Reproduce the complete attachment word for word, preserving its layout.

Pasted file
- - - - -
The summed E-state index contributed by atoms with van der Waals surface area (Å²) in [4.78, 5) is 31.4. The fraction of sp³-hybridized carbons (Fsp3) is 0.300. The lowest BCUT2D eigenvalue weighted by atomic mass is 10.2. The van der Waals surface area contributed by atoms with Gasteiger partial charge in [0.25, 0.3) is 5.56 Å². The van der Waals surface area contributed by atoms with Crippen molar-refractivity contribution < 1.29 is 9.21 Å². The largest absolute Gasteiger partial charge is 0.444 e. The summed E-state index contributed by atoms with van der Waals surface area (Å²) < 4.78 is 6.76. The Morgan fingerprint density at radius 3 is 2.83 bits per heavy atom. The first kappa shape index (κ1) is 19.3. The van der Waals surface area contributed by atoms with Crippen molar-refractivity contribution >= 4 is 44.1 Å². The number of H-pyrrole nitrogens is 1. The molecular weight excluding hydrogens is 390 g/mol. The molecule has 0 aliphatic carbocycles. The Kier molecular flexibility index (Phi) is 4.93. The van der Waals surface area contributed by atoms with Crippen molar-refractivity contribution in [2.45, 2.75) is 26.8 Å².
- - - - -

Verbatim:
The summed E-state index contributed by atoms with van der Waals surface area (Å²) in [4.78, 5) is 31.4. The fraction of sp³-hybridized carbons (Fsp3) is 0.300. The lowest BCUT2D eigenvalue weighted by atomic mass is 10.2. The van der Waals surface area contributed by atoms with Gasteiger partial charge in [0.25, 0.3) is 5.56 Å². The van der Waals surface area contributed by atoms with Crippen molar-refractivity contribution < 1.29 is 9.21 Å². The largest absolute Gasteiger partial charge is 0.444 e. The summed E-state index contributed by atoms with van der Waals surface area (Å²) < 4.78 is 6.76. The Morgan fingerprint density at radius 3 is 2.83 bits per heavy atom. The first kappa shape index (κ1) is 19.3. The van der Waals surface area contributed by atoms with Crippen molar-refractivity contribution >= 4 is 44.1 Å². The number of H-pyrrole nitrogens is 1. The molecular weight excluding hydrogens is 390 g/mol. The molecule has 0 aliphatic carbocycles. The Kier molecular flexibility index (Phi) is 4.93. The van der Waals surface area contributed by atoms with Crippen molar-refractivity contribution in [2.45, 2.75) is 26.8 Å².